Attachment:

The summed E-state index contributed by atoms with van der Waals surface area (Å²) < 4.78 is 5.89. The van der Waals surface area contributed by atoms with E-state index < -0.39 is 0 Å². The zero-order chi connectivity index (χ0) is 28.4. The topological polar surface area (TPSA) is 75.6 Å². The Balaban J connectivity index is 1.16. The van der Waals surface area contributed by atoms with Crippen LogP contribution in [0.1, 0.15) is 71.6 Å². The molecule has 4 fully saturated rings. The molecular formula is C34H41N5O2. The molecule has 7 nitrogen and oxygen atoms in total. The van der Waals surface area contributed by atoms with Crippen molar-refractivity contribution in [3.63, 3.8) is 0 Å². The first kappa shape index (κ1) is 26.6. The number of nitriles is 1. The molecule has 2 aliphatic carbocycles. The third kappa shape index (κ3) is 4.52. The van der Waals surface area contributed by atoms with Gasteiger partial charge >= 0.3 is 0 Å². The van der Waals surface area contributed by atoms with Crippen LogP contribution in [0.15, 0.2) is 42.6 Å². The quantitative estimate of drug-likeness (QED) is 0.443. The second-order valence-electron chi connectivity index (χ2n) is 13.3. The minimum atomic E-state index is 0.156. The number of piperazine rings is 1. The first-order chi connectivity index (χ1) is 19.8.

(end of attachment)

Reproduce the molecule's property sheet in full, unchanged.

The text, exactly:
The summed E-state index contributed by atoms with van der Waals surface area (Å²) < 4.78 is 5.89. The van der Waals surface area contributed by atoms with E-state index < -0.39 is 0 Å². The zero-order chi connectivity index (χ0) is 28.4. The topological polar surface area (TPSA) is 75.6 Å². The Balaban J connectivity index is 1.16. The van der Waals surface area contributed by atoms with Crippen LogP contribution in [0.1, 0.15) is 71.6 Å². The molecule has 4 fully saturated rings. The molecular formula is C34H41N5O2. The molecule has 7 nitrogen and oxygen atoms in total. The van der Waals surface area contributed by atoms with Crippen molar-refractivity contribution in [3.63, 3.8) is 0 Å². The first kappa shape index (κ1) is 26.6. The number of nitriles is 1. The molecule has 2 aliphatic carbocycles. The third kappa shape index (κ3) is 4.52. The van der Waals surface area contributed by atoms with Gasteiger partial charge >= 0.3 is 0 Å². The van der Waals surface area contributed by atoms with Crippen LogP contribution in [0.15, 0.2) is 42.6 Å². The quantitative estimate of drug-likeness (QED) is 0.443. The second-order valence-electron chi connectivity index (χ2n) is 13.3. The minimum atomic E-state index is 0.156. The number of piperazine rings is 1. The first-order chi connectivity index (χ1) is 19.8.